Yangon Blast in Burma Injures One American

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Since its transition from a military junta to a quasi-civilian democracy in 2011, Burma has seen fewer explosions. However, a recent string of bombings has authorities and the government wondering who is upset, and why.

Shortly before midnight on Monday, the Traders Hotel in Yangon, Burma's main city, was subject to an explosion from a homemade bomb. The bomb exploded in the 9th floor room of an American family. One woman was injured in the accident and was taken to a nearby hospital. Her husband and children were uninjured by the explosion.

Unfortunately, this is not the only reported explosion around Yangon in the past week. On Friday, a bomb went off at a guesthouse in Taungoo, 125 miles away from Yangon. Two people were supposedly killed in this accident. Two more bombs were reported on Sunday, one attached to a truck and another at a bus stop. There were three reported injuries and no casualties.

Following the explosion at the hotel late Monday night, there were two more explosions. One was in a hotel parking lot in the Sagaing region, and the other occurred at a local pagoda.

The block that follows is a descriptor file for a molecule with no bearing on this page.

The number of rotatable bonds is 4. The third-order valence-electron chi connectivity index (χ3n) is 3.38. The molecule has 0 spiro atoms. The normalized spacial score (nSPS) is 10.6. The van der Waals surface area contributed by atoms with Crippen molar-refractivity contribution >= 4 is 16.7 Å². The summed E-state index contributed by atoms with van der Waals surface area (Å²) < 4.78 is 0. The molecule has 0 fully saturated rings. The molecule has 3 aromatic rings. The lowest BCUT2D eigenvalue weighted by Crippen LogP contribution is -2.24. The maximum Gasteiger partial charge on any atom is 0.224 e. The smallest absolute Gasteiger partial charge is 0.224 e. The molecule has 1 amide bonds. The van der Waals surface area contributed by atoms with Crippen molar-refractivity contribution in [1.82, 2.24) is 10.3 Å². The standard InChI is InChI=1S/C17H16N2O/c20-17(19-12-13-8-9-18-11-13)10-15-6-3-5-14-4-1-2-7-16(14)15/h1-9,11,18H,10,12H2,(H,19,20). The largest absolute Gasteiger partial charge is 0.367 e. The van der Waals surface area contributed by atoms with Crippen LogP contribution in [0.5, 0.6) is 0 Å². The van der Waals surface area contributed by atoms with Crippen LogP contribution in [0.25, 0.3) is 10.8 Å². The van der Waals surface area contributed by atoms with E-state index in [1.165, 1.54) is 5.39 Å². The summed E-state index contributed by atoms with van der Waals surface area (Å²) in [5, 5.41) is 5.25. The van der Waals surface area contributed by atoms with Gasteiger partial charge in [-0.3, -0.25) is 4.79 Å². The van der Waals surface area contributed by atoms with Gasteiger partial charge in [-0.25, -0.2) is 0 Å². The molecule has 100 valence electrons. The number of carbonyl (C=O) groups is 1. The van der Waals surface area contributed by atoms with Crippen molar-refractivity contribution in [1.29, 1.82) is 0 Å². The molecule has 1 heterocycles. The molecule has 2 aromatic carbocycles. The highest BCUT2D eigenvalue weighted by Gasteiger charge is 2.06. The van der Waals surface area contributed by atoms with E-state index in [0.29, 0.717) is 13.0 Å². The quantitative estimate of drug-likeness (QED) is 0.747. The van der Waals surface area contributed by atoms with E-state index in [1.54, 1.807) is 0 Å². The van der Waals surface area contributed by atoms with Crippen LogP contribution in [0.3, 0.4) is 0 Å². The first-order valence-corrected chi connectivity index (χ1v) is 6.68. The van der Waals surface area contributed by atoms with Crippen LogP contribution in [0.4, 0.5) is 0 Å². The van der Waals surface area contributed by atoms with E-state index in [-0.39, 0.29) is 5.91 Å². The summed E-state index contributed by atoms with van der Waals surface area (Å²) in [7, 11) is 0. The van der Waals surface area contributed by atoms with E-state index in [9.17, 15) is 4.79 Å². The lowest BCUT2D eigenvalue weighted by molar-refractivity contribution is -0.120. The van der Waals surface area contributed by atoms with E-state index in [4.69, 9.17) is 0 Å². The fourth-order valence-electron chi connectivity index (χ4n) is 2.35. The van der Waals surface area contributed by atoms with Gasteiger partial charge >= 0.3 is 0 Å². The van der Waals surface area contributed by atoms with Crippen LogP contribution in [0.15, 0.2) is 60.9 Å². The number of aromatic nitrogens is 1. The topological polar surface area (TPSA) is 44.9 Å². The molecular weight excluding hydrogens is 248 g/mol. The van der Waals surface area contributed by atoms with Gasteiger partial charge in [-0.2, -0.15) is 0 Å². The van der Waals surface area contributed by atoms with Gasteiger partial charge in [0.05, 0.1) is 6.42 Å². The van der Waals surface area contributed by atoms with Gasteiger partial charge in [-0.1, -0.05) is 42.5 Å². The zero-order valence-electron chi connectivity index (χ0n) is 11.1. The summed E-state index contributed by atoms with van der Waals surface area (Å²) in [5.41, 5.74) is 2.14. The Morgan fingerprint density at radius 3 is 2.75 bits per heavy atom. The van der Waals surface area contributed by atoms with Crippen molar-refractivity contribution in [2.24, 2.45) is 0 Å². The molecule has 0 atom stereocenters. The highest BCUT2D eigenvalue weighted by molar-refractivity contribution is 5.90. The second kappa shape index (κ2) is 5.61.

As it currently stands, police do not know who is behind the bombings or why they are committing the acts of violence. Police do believe that the same group or organization is behind the attacks, seeing as all the bombs are of the same type.

Since President Thein Sein took power in 2011, his administration has attempted to liberalize both the economic and political spheres, advocating for freer business policies, reduced censorship, and the freeing of political prisoners.

These attempts at governmental reform have been met by some backlash from militant groups. Most of the violence lately, though, has stemmed from sectarian violence, with the majority Buddhists groups attacking the minority Muslims. The slaughtering of hundreds of Muslims has brought international condemnation to the country.

Despite the sectarian violence, Burma continues to progress as a country. The country is hosting the Southeast Asian Games in December, and some authorities believe the attacks may be an attempt to create chaos before Burma hosts its most impressive event as a country. Opposition leader Aung San Suu Kyi, who was freed in 2011 when the military junta ceased, stated that she believes the attacks are being conducted to induce panic amongst the Burmese: "But the people should be cautious not to fall into the trap," she stated.

Spokesman for the president, Ye Htut, believes that the attacks are meant to reduce confidence in the Burmese government, which is about to assume chairmanship of the Association of Southeast Asian Nations (ASEAN): "It must have been carried out to create worries and concerns among the people and to make the international community doubt the security standard in Myanmar at a time when Myanmar is going to take the ASEAN chair."

Whatever the reason, Burma needs to crack down on the violence soon if it hopes to eventually rid itself of the sanctions placed on it by the United States due to continuing human rights concerns.

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